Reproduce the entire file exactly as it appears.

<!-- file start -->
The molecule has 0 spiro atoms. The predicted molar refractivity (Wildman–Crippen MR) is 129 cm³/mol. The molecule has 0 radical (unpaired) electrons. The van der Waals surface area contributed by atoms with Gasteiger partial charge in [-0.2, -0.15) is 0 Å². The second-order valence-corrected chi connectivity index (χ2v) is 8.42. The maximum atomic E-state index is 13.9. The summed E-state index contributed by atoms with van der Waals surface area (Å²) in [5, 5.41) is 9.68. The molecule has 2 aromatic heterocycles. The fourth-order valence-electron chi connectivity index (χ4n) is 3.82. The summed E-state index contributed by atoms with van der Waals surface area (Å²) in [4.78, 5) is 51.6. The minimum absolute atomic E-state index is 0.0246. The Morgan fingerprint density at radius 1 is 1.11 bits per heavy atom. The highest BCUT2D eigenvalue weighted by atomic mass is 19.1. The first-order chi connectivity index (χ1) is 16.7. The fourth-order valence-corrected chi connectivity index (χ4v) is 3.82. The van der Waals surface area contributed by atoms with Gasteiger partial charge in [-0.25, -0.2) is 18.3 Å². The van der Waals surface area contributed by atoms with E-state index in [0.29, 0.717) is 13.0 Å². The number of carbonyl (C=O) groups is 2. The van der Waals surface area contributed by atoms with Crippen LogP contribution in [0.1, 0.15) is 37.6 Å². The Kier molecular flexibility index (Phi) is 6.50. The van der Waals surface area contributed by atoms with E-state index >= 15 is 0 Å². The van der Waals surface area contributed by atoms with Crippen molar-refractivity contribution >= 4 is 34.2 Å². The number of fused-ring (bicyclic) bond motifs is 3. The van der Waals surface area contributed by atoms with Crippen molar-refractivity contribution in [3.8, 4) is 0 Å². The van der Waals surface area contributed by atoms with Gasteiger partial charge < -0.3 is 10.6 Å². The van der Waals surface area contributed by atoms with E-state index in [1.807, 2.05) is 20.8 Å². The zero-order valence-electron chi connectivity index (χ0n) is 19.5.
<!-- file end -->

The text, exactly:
The molecule has 0 spiro atoms. The predicted molar refractivity (Wildman–Crippen MR) is 129 cm³/mol. The molecule has 0 radical (unpaired) electrons. The van der Waals surface area contributed by atoms with Gasteiger partial charge in [-0.2, -0.15) is 0 Å². The second-order valence-corrected chi connectivity index (χ2v) is 8.42. The maximum atomic E-state index is 13.9. The summed E-state index contributed by atoms with van der Waals surface area (Å²) in [5, 5.41) is 9.68. The molecule has 2 aromatic heterocycles. The fourth-order valence-electron chi connectivity index (χ4n) is 3.82. The summed E-state index contributed by atoms with van der Waals surface area (Å²) in [4.78, 5) is 51.6. The minimum absolute atomic E-state index is 0.0246. The Morgan fingerprint density at radius 1 is 1.11 bits per heavy atom. The highest BCUT2D eigenvalue weighted by atomic mass is 19.1. The first-order chi connectivity index (χ1) is 16.7. The fourth-order valence-corrected chi connectivity index (χ4v) is 3.82. The van der Waals surface area contributed by atoms with Gasteiger partial charge in [-0.25, -0.2) is 18.3 Å². The van der Waals surface area contributed by atoms with E-state index in [0.29, 0.717) is 13.0 Å². The number of carbonyl (C=O) groups is 2. The van der Waals surface area contributed by atoms with Crippen LogP contribution in [0.1, 0.15) is 37.6 Å². The Kier molecular flexibility index (Phi) is 6.50. The van der Waals surface area contributed by atoms with E-state index >= 15 is 0 Å². The van der Waals surface area contributed by atoms with Crippen molar-refractivity contribution >= 4 is 34.2 Å². The number of fused-ring (bicyclic) bond motifs is 3. The van der Waals surface area contributed by atoms with Crippen molar-refractivity contribution in [3.8, 4) is 0 Å². The van der Waals surface area contributed by atoms with Gasteiger partial charge < -0.3 is 10.6 Å². The van der Waals surface area contributed by atoms with E-state index in [1.807, 2.05) is 20.8 Å². The zero-order valence-electron chi connectivity index (χ0n) is 19.5.